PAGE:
Bucharest's green area is a long shot away from the old town. It is a popular recreation area with the locals. The clock at the roundabout in the south has become an icon of the city, but it is only from the early 2000s. The clock is now one of now ten public clocks in this style.
Herastrau Park includes a sculpture park in the south (with statues of Shakespeare, Beethoven and other icons of fine arts). Stalin, after who the park was named until 1956, is not among them. The open air village museum, located in the north of the park, was recommended to me from several sources. From what I saw from outside, it is an interesting, but time-consuming thing.
Herastrau Lake takes a large part of the park. There are possibilities to hire boats. For those on a big budget, there is also a yacht club and a golf club.
Herãstrãu Park is a very large and beautiful park in the North of Bucharest - so large, it was referred to as "Bucharest's Central Park". There is a man-made lake where you can take a boat ride or rent the little pedal boats, or walk through the lovely gardens and see the many swans. Herãstrãu Park is also the location of the Hard Rock Cafe, which was my purpose for visiting. :-)
Herastrau Park is the largest park in Bucharest. It has a beautiful lake, nice quiet pathways and many trees. Since the 18th century it was a place for promenade and relaxation. In was modeled in the current shape in 1936.
Because of the lake there are two main parts or entrances to the park:
1-From Charles de Gaulle Square - the main entrance with the largest pathway to the lake;
2-From Kiseleff Blvd - there is the Hard Rock Cafe and the boats pier;
Beautiful Park in nothern Bucharest with lakes and flower gardens and statues and restaurants. Hire a rowing boat here or go on a circular cruise for 5 RON. The cruise gives you good views towards the Casa Presei Libere. Get here by taking the metro to Aviatorilor Station.
Quite huge, this park. I saw people playing tennis in many courts, there were joggers, scooters, bikes. Kids play with their parents, tourists and locals take the boats, pensioners take some long walks, children ride on horses. There's a carnival when we went there - saw a ferris wheel, caterpillar, dartboards, cotton candies.. And I had a tattoo made in the middle of it all. Just a temporary one though but it was fun!
There were a couple of security guards in the park.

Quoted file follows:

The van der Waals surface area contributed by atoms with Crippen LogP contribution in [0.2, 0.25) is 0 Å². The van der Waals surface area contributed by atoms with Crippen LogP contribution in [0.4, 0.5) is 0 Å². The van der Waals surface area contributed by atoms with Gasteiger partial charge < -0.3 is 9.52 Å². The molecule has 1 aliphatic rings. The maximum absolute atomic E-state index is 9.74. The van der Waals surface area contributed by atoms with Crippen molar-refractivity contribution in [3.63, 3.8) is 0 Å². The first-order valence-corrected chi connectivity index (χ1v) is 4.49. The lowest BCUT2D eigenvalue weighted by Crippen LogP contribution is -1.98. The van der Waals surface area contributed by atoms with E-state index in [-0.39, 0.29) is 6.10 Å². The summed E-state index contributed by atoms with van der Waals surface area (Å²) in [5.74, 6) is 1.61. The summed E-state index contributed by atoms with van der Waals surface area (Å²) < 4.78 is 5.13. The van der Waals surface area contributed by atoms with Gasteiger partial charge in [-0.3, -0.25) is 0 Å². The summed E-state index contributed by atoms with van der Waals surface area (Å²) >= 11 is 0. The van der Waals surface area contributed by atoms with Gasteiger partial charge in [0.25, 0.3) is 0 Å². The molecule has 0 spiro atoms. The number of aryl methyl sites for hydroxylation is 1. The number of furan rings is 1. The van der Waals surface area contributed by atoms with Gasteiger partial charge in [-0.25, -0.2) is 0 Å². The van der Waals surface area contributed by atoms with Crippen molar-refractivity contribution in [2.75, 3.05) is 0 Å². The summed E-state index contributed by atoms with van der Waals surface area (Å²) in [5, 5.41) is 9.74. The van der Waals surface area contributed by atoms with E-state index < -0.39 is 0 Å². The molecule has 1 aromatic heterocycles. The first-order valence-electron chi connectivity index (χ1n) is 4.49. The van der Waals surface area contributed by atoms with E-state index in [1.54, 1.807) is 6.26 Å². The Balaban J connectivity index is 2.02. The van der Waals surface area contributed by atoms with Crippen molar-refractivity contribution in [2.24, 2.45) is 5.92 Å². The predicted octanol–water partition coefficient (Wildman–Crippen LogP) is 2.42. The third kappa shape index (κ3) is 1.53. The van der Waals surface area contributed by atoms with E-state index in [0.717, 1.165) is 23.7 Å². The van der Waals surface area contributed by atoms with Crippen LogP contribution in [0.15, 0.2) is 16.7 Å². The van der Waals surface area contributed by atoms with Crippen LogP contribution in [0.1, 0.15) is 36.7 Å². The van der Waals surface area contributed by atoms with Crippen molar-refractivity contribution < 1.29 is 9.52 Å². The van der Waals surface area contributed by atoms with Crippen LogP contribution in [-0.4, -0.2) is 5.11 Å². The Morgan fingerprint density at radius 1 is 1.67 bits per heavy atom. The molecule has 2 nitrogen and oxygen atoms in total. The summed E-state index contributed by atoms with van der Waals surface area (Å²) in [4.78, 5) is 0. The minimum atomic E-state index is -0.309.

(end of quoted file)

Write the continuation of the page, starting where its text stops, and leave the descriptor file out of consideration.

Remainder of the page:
Spread over some 400 acres, from the Arch of Triumph to the Baneasa Bridge, the park is home to numerous attractions, including a boat rental complex, tennis courts, and a rather old-fashioned fairground. In the summertime, many terraces open up on the shores of the lake. For an overview of the park, take a ride around the lake on the ferry or rent your own boat. The park is also home to the Village Museum. The area surrounding the park holds even greater treasures. The streets between Bulevardul Mircea Eliade and Soseaua Kisileff contain extraordinarily beautiful houses in architectural styles ranging from 19th century neoclassical to 20th century art nouveau and modern luxury villas. This is where Bucharest's elite once lived - and still do today.
And yes, this lake have water!
Parcul Herastrau (Herastrau Park) is a large park, located a few kilometres north of Bucharest city centre.
We reached the park by catching a taxi to Arcul de Triumf (a replica of Paris’ famous arch, but completely covered in scaffolding at the time of our visit in March 2008), which is located right next to one of the park’s main entrances.
We walked down a long tree-lined driveway to reach the main part of the park, and arrived at a large grassy area next to one of the park’s huge lakes.
We headed in the direction of the park’s main attraction (The Village Museum – see separate tip), and passed through an area of the park that was devoted to the history of the EU. A variety of monuments, including several large sculptured heads of famous people involved in the development of the EU, can be found amongst well tended lawns and flowerbeds.